BISMARCK, ND Public/private training partnership is alive and well, and working hard in North Dakota.
The state’s Governor, John Hoeven, recently presented a $265,000 Workforce Enhancement Grant to the North Dakota State College of Science (NDSCS) in Wahpeton to support the school’s industry partnership to train new and existing workers in the automotive repair and maintenance sector.
The funding will help launch the new Automotive Diagnostic Certification Center at the school in partnership with Snap-on Industrial, a division of $2.5 billion Snap-on Inc., which offers more than 3,000 tools and products designed specifically for the needs of industrial tool users.
“We’re providing Workforce Enhancement Grants that enable our colleges to partner with quality companies like Snap-on Industrial, John Deere and Caterpillar to not only help educate and train our young people, but also to create real opportunities for them in North Dakota,” Hoeven said.
The grant will help cover the cost of diagnostic equipment, software and consulting, a training platform, instructor training and curriculum development. The proposed project was industry driven and guided by recommendations from the NDSCS Automotive Technology Advisory Board, the Automobile Dealers Association of North Dakota, and Snap-on Industrial.
“NDSCS is a trusted partner,” said Frederick Brookhouse, senior business and educational partnership manager for Snap-on Industrial. “Their expertise in training automotive technicians is unequaled and we are extremely excited about enhancing our relationship with this fine program and college.”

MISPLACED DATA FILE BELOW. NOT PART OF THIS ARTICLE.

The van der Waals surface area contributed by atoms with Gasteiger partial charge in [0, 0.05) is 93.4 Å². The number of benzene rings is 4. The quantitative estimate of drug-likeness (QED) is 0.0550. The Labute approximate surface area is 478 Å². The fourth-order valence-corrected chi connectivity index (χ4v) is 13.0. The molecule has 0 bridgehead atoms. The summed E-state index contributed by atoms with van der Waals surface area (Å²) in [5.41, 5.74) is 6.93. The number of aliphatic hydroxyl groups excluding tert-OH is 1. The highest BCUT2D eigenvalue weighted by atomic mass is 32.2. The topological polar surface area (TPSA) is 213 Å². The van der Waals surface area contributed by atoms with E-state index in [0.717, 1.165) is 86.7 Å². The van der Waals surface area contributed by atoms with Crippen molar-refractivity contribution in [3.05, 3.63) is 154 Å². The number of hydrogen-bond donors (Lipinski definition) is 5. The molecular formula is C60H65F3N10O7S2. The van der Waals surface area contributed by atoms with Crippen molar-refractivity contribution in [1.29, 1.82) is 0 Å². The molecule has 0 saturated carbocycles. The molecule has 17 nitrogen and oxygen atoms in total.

More than 200 automobile dealers in the state are registered with the North Dakota Automobile Dealers Association. The majority of them employ multiple technicians.
This program is projected to affect 350 workers over the next two years, including students from automotive and other transportation programs, and members of the workforce in North Dakota and the surrounding region.
Workforce Enhancement Grants enable two-year institutions of higher education to apply for funds to help create or enhance training programs that address the workforce needs of private sector employers in North Dakota. Projects require private sector participation and a dollar-for-dollar match of all state money with private funds.
Grant funding may be used for curriculum development, equipment, recruitment of participants, and training and certification of instructors. Funds may not be used to supplant funding for current operations.